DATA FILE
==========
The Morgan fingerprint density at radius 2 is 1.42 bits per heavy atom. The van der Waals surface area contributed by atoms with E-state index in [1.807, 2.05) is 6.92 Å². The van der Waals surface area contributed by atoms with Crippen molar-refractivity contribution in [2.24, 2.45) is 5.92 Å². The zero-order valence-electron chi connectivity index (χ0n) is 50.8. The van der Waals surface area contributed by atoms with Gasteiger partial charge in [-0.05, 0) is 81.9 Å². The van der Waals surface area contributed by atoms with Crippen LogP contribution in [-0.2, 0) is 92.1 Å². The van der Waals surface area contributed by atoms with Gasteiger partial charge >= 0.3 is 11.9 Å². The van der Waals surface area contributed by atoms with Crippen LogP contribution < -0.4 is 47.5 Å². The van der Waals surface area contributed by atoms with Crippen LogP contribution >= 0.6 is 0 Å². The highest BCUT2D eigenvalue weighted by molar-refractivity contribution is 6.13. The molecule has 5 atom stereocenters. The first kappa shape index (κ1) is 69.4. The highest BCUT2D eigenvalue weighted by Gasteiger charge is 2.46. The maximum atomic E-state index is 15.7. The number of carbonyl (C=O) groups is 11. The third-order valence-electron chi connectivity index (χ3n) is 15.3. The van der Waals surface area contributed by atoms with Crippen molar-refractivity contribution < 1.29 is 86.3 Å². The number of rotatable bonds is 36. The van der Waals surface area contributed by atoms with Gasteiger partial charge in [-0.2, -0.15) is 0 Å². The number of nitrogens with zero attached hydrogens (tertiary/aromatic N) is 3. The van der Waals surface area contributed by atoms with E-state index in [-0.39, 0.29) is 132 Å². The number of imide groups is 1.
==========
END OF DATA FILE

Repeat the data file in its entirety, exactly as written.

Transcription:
The Morgan fingerprint density at radius 2 is 1.42 bits per heavy atom. The van der Waals surface area contributed by atoms with E-state index in [1.807, 2.05) is 6.92 Å². The van der Waals surface area contributed by atoms with Crippen molar-refractivity contribution in [2.24, 2.45) is 5.92 Å². The zero-order valence-electron chi connectivity index (χ0n) is 50.8. The van der Waals surface area contributed by atoms with Gasteiger partial charge in [-0.05, 0) is 81.9 Å². The van der Waals surface area contributed by atoms with Crippen LogP contribution in [-0.2, 0) is 92.1 Å². The van der Waals surface area contributed by atoms with Gasteiger partial charge >= 0.3 is 11.9 Å². The van der Waals surface area contributed by atoms with Crippen LogP contribution < -0.4 is 47.5 Å². The van der Waals surface area contributed by atoms with Crippen LogP contribution >= 0.6 is 0 Å². The highest BCUT2D eigenvalue weighted by molar-refractivity contribution is 6.13. The molecule has 5 atom stereocenters. The first kappa shape index (κ1) is 69.4. The highest BCUT2D eigenvalue weighted by Gasteiger charge is 2.46. The maximum atomic E-state index is 15.7. The number of carbonyl (C=O) groups is 11. The third-order valence-electron chi connectivity index (χ3n) is 15.3. The van der Waals surface area contributed by atoms with Crippen molar-refractivity contribution < 1.29 is 86.3 Å². The number of rotatable bonds is 36. The van der Waals surface area contributed by atoms with Gasteiger partial charge in [-0.2, -0.15) is 0 Å². The number of nitrogens with zero attached hydrogens (tertiary/aromatic N) is 3. The van der Waals surface area contributed by atoms with E-state index in [-0.39, 0.29) is 132 Å². The number of imide groups is 1.